Chapter 2 – Visual Analytics
This chapter describes some application areas for visual analytics and puts the size of the problem into context, and elaborates on the definition of visual analytics. The interdisciplinary nature of this area is demonstrated by considering the scientific fields that are an integral part of visual analytics.
Visual analytics is not easy to define, due to its multi-disciplinary nature involving multiple processes and the wide variety of application areas. An early definition was “The science of analytical reasoning facilitated by interactive human-machine interfaces” [Wong and Thomas 2004]. However, based on current practice, a more specific definition would be: “Visual analytics combines automated analysis techniques with interactive visualisations for an effective understanding, reasoning and decision making on the basis of very large and complex datasets”.
Application of visual analytics
Visual analytics is essential in application areas where large information spaces have to be processed and analysed. Major application fields are physics, astronomy, climate monitoring, emergency management, security, biology, medicine and commerce. For example, monitoring climate and weather is a domain which involves huge amounts of data collected by ground or water based sensors throughout the world and from satellites. A visual approach can help to interpret the massive amounts of data and to gain insight into the dependencies of climate factors and climate change scenarios that would otherwise not be easily identified. An example of visualising hurricane paths to aid the insurance industry can be found here.
The visual analytics process
Combines automatic and visual analysis methods with a tight coupling through human interaction in order to gain knowledge from data. Heterogeneous data sources need to be integrated before visual or automatic analysis methods can be applied (e.g. data cleaning, normalisation, grouping, integration). Analyst applies visual or automatic analysis methods. Automated analysis uses data mining techniques to generate models of the original data that can be visualised for evaluation and refinement. Alternating between visual and automatic methods is characteristic for the visual analytics process. Misleading results in an intermediate step can thus be discovered at an early stage, leading to better results and a higher confidence. Findings in the visualisations can be used to steer model building in the automatic analysis.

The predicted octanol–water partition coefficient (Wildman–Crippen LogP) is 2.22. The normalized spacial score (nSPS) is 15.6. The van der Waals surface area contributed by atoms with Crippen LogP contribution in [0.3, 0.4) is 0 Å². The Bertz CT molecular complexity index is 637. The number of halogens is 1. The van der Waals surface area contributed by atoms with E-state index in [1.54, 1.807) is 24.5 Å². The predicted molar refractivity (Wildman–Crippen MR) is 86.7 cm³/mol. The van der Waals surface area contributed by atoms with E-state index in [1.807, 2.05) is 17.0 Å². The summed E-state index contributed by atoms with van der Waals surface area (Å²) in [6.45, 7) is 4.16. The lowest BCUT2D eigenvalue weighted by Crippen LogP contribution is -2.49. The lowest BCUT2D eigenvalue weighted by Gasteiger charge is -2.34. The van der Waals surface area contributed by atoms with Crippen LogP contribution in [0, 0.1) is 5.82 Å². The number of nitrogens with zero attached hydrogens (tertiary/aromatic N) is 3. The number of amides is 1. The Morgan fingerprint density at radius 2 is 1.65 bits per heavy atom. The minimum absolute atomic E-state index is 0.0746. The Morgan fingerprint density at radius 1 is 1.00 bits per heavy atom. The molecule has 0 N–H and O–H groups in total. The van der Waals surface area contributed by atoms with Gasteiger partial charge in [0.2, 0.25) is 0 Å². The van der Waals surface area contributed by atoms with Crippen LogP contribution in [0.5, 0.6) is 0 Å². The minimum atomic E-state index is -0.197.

Building blocks of visual analytics research
Visual analytics integrates science and technology from many disciplines. Visualisation is at the heart of the system, not only is it the means to communicate data values or the results of some analysis, but it is also increasingly being used to monitor processes in other disciplines, such as data management and data mining. Infrastructure and evaluation are important to all the disciplines. Infrastructure links together all the processes, functions and services required by visual analytic applications so they work in harmony. Evaluation assesses the effectiveness, efficiency and user acceptance of the methods, models and theories in a standard way, so they can be compared and problems can be identified.
Did you know:
- On a worldwide scale, per day there are upwards of 210 billion emails, 4 billion SMS messages and 90 million tweets.
- The Europe Media Monitor collects news documents from 2,500 news sources: media portals, government websites, and news agencies and processes 80,000-100,000 articles per day in 43 languages.
chapter 2 (1.5MB) [Note that the images are low res. to reduce the file size]